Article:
I Am the Pretty Thing That Lives in the House (2016)



Laborious to the point of being inert, Osgood Perkins’ I Am the Pretty Thing That Lives in the House is a film so obsessed with mood and tone that it forgets everything else. This 2016 picture is an exasperating watch on many levels, with Perkins’ screenplay failing to generate anything resonant or consequential.

To call I Am the Pretty Thing That Lives in the House a slow-burn Gothic horror is an insult to slow-burn Gothic horror. Cinematographer Julie Kirkwood sets up shot after shot after shot of the protagonist wandering in and out of rooms. The shots are predictable in their listlessness and there’s no connective tissue or trepidation.

Ruth Wilson is Lily, a hospice nurse tasked to take care of horror author Iris Blum (Paula Prentiss) in her waning days. Lily has been hired by Mr. Waxcap (Bob Balaban), Blum’s estate manager. Lily spends most of her time meandering around Blum’s house.

Things take a turn when mould starts to grow on the wall and Lily takes note. She’s also weirded out when Blum calls her “Polly” and asks Mr. Waxcap what the deal is. Apparently, Polly (Lucy Boynton) is a character in one of Blum’s books. This leads to some apparitions and some strange occurrences, kind of.

Wilson spends the majority of the movie looking at things. Sometimes she names flowers, sometimes she spends ages reaching into a box to look at a letter, sometimes she stares at the static on the television. She talks on the phone to a friend at one point, which represents virtually the only sign of life for the 28-year-old.

Through voiceover, we learn that Lily apparently has an exceptionally poetic way of thinking. She presents herself as a “pretty young thing” and talks about how she’s only read nine pages of Blum’s books and knows enough to know she doesn’t like them. She’s a high-minded sort, but the characterization doesn’t last or matter.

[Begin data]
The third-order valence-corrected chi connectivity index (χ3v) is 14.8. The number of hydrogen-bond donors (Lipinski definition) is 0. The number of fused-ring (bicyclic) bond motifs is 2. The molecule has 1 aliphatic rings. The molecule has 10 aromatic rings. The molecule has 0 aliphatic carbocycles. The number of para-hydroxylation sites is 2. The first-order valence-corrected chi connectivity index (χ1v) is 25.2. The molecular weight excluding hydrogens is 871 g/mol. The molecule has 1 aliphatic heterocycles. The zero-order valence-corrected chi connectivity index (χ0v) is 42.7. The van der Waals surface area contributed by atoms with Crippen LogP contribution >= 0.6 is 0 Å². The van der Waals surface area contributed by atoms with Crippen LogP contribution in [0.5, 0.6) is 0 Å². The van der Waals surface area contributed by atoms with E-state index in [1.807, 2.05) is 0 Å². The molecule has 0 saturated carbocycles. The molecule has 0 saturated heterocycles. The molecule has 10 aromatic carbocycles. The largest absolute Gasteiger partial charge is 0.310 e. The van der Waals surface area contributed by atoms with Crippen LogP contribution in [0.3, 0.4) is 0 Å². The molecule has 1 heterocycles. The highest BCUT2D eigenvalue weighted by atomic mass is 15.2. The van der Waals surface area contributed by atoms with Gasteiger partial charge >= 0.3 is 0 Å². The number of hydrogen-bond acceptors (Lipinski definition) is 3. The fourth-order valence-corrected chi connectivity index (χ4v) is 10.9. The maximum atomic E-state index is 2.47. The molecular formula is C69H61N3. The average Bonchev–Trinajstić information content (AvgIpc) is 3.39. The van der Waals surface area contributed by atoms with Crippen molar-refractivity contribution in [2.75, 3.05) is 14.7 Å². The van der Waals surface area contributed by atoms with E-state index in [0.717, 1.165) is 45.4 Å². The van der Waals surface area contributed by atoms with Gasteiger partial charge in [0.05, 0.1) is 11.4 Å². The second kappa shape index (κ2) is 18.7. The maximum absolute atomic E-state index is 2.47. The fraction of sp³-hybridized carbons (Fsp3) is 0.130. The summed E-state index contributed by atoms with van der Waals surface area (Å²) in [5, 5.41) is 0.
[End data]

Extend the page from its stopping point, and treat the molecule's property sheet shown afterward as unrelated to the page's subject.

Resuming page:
In fact, Lily is so godawful slow at doing everything that one starts to wonder who actually requires the care of a hospice nurse. She doesn’t spend much time interacting with Blum, with the exception of a scene in which she combs the poor old bat’s hair into some kind of Doc Brown number. Another time, she stares at Blum for an eternity because she’s been called the wrong name.

I Am the Pretty Thing That Lives in the House is obsessed with glacial tone “stuff” to the point that the actual appearance of an apparition barely registers and a sequence in which Lily grows weird arms while washing blackberries is just plain bonkers.

It’s hard to say more. There’s no relationship to speak of between Lily and Blum or Lily and Mr. Waxcap or even Lily and the flashback-explored Polly. The latter character spends most of her time in side profile or wandering around blindfolded, right up until a moment of rare impact. And Blum, poor devil, is confined to an afterthought despite the phantom of her novels.

Those seeking something thrilling or human won’t find much to enjoy about I Am the Pretty Thing That Lives in the House, but those who find pleasure in gawking at walls or floors or blackberries might lap up the painstaking stunt that is this horror movie. It is literally as entertaining as watching mould grow.


4 thoughts on “I Am the Pretty Thing That Lives in the House (2016)

  1. Really wanted to enjoy this film more. I admire Ruth Wilson, which drew me to watching it. It had the beginnings of something interesting and intriguing. Sadly I was left confused and disappointed. Too many unanswered questions, too dark to see what was really happening and lots of mis-connects. There were lots of opportunities to get the story going. Maybe I missed something , or maybe that’s how it was supposed to be but how did Lily die ? Would have loved to see more about her transition to the ghost of the house. This wasn’t horror, more supernatural suspense. 5/10

  2. Sorry Jordan. Not my view at all. Slow as molasses, but reminiscent of The Haunting (the original one). Very chilling. I am glad someone has dared dig this deep in psychological horror. Stellar writing. Ruth Wilson is superb.

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